July 21, 2006 5:34PM

U.S. Manufacturing Expands along with China’s Economy

Sen. Charles Schumer (D‑N.Y.) renewed his threat this week to demand a vote in the Senate on legislation that would impose steep tariffs on imports from China if the Chinese government does not move promptly to strengthen its currency.


Like many other members of Congress, Schumer believes that China has “manipulated” the value of its currency in a way that makes Chinese goods artificially cheap in the U.S. market while discouraging U.S. exports to China. One result, according to Schumer, has been serious damage to America’s manufacturing base.


Three news items this week, though, should give Congress pause before it slaps tariffs on imports from China:

  • The latest reports from Beijing confirmed that China’s economy continues to grow rapidly. China’s economy reached an annualized growth rate of 11 percent in the second quarter and more than 10 percent for the first half of 2006. 
  • But China’s growth is not coming at the expense of the U.S. economy or U.S. manufacturing. The U.S. Federal Reserve Board of Governors reported this week that U.S. manufacturing output is up 5.7 percent so far in 2006 compared to a year ago. Indeed, according to a recent Cato study, U.S. manufacturing output is up 50 percent in the past 12 years along with our expanding trade with China.
  • The number of Internet users in China has reached 123 million. That gives China the second largest group of users in the world, behind the 200 million users in the United States.

Rapid economic growth in China is not coming at the expense of the U.S. manufacturing sector. But that growth is creating a growing middle class in China that is increasingly engaged not only in the global economy but in the global sharing of ideas.America’s economic relationship with China was the topic of a lively discussion at a Cato policy forum this week. You can view or listen to the event here.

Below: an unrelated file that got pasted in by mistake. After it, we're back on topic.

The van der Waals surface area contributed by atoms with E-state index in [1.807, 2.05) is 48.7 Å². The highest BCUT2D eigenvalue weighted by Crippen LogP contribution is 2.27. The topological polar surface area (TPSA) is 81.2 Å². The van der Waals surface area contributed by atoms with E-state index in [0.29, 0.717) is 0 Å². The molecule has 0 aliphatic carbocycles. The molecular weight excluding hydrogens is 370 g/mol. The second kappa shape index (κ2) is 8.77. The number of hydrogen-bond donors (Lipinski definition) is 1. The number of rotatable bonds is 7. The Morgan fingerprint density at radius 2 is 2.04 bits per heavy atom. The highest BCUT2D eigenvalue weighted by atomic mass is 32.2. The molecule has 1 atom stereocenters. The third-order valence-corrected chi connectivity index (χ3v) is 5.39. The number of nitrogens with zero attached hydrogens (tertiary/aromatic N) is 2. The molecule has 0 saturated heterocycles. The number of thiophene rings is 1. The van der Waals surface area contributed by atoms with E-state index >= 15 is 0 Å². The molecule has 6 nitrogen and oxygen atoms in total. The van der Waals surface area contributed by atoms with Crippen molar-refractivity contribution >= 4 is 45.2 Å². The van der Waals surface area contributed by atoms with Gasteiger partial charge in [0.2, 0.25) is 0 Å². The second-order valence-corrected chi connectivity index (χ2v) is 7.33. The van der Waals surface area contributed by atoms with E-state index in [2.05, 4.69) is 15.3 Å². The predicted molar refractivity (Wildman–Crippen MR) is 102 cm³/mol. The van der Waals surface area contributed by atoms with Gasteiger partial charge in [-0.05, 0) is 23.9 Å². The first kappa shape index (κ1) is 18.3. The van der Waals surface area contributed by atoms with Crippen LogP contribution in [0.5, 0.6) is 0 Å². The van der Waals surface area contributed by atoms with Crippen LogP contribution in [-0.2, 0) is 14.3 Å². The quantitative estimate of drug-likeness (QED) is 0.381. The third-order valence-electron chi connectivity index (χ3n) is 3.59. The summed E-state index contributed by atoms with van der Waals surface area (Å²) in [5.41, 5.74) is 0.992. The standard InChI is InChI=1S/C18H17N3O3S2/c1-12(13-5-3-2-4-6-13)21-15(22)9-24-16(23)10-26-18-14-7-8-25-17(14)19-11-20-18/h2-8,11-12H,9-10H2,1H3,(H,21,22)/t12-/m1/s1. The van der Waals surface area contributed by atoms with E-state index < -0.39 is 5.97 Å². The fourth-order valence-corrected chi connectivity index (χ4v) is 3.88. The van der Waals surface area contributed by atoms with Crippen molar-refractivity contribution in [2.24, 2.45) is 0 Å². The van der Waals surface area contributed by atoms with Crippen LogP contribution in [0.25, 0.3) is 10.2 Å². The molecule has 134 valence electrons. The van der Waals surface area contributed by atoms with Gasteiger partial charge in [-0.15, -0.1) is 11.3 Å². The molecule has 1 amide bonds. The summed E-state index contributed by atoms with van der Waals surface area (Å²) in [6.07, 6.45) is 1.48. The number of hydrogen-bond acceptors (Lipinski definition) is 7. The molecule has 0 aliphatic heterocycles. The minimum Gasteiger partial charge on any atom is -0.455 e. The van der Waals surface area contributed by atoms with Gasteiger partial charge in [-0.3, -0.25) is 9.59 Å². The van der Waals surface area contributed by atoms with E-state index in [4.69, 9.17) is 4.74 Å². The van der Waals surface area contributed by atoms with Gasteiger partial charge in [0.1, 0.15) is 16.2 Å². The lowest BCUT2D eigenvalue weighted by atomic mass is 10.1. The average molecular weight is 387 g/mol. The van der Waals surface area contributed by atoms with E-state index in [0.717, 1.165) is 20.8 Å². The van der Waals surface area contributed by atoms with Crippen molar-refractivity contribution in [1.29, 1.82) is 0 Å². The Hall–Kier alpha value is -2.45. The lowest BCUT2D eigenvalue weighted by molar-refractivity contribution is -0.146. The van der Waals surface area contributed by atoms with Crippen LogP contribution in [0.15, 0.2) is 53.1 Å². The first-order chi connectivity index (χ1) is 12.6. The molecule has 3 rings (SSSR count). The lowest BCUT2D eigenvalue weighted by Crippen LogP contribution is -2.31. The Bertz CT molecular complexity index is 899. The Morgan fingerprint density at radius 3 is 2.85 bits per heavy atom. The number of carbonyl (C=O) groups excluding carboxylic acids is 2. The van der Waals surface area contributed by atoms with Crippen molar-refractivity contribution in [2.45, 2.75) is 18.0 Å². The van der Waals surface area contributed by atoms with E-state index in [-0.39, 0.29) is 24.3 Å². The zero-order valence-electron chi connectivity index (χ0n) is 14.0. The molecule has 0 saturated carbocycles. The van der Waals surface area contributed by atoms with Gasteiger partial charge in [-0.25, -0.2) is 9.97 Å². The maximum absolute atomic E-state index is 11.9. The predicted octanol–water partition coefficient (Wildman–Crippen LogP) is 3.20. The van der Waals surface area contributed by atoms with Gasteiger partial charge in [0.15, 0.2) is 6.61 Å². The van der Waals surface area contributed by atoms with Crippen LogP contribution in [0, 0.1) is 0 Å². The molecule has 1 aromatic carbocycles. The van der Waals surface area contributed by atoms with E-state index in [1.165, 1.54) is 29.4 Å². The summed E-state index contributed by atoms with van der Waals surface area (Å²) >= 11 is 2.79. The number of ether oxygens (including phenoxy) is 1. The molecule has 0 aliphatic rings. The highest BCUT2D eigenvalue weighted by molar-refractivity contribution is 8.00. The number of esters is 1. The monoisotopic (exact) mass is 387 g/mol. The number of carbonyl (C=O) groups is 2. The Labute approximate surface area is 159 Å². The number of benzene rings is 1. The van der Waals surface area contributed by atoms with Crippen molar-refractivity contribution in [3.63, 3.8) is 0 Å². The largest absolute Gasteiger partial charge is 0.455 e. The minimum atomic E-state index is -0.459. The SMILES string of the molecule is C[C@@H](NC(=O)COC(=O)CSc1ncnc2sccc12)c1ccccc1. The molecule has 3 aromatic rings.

July 21, 2006 3:05PM

Subtlety Lost on Charter Schools

In Atlanta, a small charter school condemned to death yesterday by the board of education is providing one final lesson: While charters allow some of the nuanced accountability provided by the free market to work, too often it’s the wrecking ball of government that renders the final verdict.

The doomed school — the Achieve Academy in southeast Atlanta — started in 2003 as an affiliate of the Knowledge is Power Program (KIPP), a highly regarded network of schools known for their longer days, slavishly devoted teachers, strict discipline, and tremendous success at educating kids in some of the poorest areas of the country.

The KIPP name — like well regarded brand names in all kinds of industries — gave Achieve instant credibility. Over a few years, however, it became clear that Achieve was not living up to KIPP’s standards: It had enrolled too few students to fully implement the KIPP model, and it faced significant financial and leadership problems.

In December 2005, KIPP ended its affiliation with Achieve. It was essentially free-market accountability at work: By separating from Achieve, KIPP made it clear that the school was not up to the program’s high standards, while ultimately leaving it up to parents to determine whether or not they were getting the results that they wanted from the school.

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July 21, 2006 12:45PM

Political Graffiti

Yesterday, the Senate Appropriations Committee approved a bill that would name a future federal courthouse after Senate Majority Leader Bill Frist.


As National Journal reports:

The panel even named a yet‐​to‐​be‐​built courthouse after Senate Majority Leader Frist, unusual for a sitting member of Congress. That was a compromise forged after Senate Transportation‐​Treasury Appropriations Subcommittee Chairman Christopher (Kit) Bond, R‑Mo., could not spare enough funds within his limited allocation to build the Nashville courthouse that Frist requested, a committee aide said.